It is almost as if Augustine Birrell is one of the forgotten men of Irish history, having, like the Liberal Party he served and the Home Rule Ireland he sought to create, been swept away by the tide of history. That is perhaps unfair, and to misread the history of Ireland before 1916.
Birrell came form a nonconformist background in the vicinity of Liverpool, when a chance legacy enabled him to read law at Cambridge and thus make a living as a barrister and as Professor of Law at University College, London. He was no less accomplished as a literary critic. Though he lost his faith, he retained the Liberal tradition of his nonconformist background, to which he was temperamentally suited to as well.
The great Liberal landslide of 1906 saw Birrell enter parliament for the second time. He was immediately sent to the Board of Education, where he saw an attempt to reform the 1902 Education Act mauled to death in the House of Lords. However, he showed considerable skills as a negotiator, and won the respect of Catholic opinion. It was probably that which saw him sent to be Chief Secretary for Ireland in 1907.
He took the post with some reluctance. For a British politician, Ireland was a political backwater, but a difficult and dangerous one. The system of government, like the old Scottish Office, or the Northern Ireland Office in more recent times, was an unhappy hybrid in which Ireland voted for a nationalist party whose only say in the Westminster government was conversational. The particular problem Birrell faced in his first three years was that despite his being a part of a Liberal government committed to Home Rule, there was no chance of Home Rule actually happening there and then. For a start, the government itself had other priorities, and were lukewarm: they well knew that Home Rule was one issue that might revive Tory passions, and prove unpopular at home, while they had other political fish to fry (such as the introduction of Old Age Pensions). Most of all though, whilst the House of Lords retained its powers of veto, there was no way a Tory dominated upper house would let Home Rule through.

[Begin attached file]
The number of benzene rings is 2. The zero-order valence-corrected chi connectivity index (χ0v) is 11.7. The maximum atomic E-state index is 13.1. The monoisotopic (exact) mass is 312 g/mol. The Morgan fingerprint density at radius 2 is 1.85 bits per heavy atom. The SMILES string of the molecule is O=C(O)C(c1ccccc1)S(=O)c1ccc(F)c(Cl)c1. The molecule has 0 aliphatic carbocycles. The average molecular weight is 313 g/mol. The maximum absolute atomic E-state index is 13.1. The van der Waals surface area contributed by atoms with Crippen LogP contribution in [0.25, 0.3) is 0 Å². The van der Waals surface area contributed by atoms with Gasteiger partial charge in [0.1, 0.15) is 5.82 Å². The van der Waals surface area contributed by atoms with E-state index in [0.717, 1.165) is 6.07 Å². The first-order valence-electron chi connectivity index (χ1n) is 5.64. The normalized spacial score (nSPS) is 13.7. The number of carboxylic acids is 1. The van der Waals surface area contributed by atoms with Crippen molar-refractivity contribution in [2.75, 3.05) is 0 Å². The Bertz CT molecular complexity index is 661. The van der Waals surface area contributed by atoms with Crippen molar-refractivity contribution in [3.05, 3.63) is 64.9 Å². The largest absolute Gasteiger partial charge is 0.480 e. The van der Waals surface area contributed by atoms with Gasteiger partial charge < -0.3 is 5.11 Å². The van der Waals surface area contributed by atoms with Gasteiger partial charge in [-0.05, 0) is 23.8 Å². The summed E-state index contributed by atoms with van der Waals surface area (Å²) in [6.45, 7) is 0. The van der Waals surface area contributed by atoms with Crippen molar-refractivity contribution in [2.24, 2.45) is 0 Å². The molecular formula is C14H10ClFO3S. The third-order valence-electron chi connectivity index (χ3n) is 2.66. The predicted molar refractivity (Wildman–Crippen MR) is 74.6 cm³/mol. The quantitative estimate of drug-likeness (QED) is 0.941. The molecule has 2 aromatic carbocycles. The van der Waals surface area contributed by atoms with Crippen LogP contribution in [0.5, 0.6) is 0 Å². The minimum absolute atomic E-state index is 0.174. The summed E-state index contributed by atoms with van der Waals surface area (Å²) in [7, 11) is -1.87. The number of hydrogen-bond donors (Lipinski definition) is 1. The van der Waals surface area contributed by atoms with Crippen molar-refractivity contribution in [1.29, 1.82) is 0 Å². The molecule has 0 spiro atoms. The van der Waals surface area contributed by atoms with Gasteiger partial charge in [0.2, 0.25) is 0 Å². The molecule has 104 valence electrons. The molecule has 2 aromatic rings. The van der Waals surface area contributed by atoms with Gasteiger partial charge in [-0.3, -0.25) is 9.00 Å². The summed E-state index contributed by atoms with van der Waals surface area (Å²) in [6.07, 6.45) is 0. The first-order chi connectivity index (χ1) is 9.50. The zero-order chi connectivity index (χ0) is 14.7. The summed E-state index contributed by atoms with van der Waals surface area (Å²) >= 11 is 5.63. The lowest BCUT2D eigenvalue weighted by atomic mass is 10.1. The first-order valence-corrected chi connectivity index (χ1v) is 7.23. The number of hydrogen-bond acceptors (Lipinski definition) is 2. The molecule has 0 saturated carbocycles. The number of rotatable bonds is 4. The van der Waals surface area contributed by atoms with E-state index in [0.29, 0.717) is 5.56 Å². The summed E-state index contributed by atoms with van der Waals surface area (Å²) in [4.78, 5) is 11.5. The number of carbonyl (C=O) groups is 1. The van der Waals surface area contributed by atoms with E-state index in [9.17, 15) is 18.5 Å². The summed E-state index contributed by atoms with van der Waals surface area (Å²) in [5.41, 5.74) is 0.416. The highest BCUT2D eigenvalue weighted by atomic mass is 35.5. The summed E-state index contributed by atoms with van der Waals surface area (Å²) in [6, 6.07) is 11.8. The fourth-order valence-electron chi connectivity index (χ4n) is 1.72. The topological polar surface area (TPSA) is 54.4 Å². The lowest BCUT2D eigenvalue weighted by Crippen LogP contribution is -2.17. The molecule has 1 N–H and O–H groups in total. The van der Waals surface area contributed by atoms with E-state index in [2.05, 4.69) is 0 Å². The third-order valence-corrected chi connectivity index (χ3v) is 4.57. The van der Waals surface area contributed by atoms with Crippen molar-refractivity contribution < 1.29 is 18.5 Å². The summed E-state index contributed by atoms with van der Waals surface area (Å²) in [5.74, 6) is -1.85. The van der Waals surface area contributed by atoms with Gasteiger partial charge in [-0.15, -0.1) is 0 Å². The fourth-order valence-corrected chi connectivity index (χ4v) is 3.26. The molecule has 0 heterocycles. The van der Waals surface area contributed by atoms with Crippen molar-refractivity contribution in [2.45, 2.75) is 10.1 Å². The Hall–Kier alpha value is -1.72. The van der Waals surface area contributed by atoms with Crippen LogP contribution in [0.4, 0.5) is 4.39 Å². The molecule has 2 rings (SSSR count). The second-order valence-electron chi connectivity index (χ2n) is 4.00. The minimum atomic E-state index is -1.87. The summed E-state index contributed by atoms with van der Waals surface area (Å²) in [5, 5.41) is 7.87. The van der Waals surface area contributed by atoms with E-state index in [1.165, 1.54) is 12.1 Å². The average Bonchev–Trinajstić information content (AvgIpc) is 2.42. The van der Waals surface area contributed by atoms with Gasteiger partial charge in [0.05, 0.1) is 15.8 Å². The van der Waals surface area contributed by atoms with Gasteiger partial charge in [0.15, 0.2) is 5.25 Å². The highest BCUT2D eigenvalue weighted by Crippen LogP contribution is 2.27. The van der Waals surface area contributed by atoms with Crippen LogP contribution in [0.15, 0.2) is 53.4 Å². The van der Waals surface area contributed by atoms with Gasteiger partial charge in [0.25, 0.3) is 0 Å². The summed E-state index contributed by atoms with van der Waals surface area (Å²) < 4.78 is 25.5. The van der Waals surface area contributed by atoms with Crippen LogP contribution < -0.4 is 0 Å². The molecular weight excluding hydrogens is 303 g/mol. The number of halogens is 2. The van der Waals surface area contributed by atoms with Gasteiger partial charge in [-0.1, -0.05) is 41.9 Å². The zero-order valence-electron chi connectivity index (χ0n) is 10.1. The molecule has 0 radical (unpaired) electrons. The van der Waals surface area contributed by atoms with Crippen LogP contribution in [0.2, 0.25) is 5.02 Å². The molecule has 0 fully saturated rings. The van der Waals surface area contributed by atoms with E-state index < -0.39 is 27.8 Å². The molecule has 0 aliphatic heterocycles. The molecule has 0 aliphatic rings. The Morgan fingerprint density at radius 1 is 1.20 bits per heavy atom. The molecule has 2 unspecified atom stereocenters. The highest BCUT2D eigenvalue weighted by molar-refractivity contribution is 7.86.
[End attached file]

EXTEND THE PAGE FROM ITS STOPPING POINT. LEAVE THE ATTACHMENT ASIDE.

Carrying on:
In that hiatus, Birrell won the trust of John Redmond and John Dillon, the leaders of the Irish Parliamentary Party, and introduced some of the most far-reaching reforms in Irish history. One of the most important was the 1908 Irish Universities Act, which created the new national University of Ireland. Despite an intransigent Lords, Birrell made the 1903 Wyndham (Land Purchase) Act workable, allowing many Irish tenants to acquire their own land.
Then, the House of Lords vetoed Lloyd George’s 1909 People’s Budget, and the ensuing constitutional crisis led to two general elections in 1910. The outcome was that the Lords lost their right of veto. Just as important, the Liberals needed the support of the Irish nationalists to stay in office: the quid pro quo was that the Liberals introduced a Home Rule Bill. Once that bill was introduced, Birrell had wanted to resign (his wife was terminally ill). As the Home Rule crisis developed, Birrell saw Irish policy controlled by Asquith, Lloyd George and Churchill, as the political fall out threatened to overwhelm the state. From that moment on, partly from personal circumstance, Birrell was increasingly on the side-lines.
It is also fair to say that from that point the hand on the hold of Dublin Castle was less secure. Unionist gun running was allowed; nationalist gun running saw a cack-handed attempt to stop it. When the Curragh Mutiny happened, it appeared that the government could not even control its own.
With the coming of war, Birrell’s priority was to not rock the Irish boat. The Easter Rising took Birrell, and the government, by complete surprise. Birrell, later in life, took a Yeatsian view (as befits someone whose portrait is in the Lane collection): “Irish literature and drama’ were more important than police reports. Had he paid more attention to intelligence and security, the small band of revolutionaries who started the Easter Rising may well have never had the chance. Given that failure, Birrell did the honourable thing: he accepted responsibility for the failure of the government to anticipate the rising, and resigned.
That he did amounted to a tragedy, in the form of General Maxwell and his firing squads. It was at that moment that Birrell, perhaps like the reform minded Liberal policy in Ireland he had stood for was, to coin his own phrase, condemned to ‘that great dust heap called history’. The dust heap left him hidden from view. But what Birrell achieved, notably in education and land reform was more far reaching than anything done by the Irish nationalist governments that followed. What he wanted, a Home Rule Ireland, a united Ireland in the United Kingdom, was not necessarily doomed to failure by the great tides of history. As such, he does service for an honourable tradition of British goodwill which, for no fault of his own, was lost in the dust.
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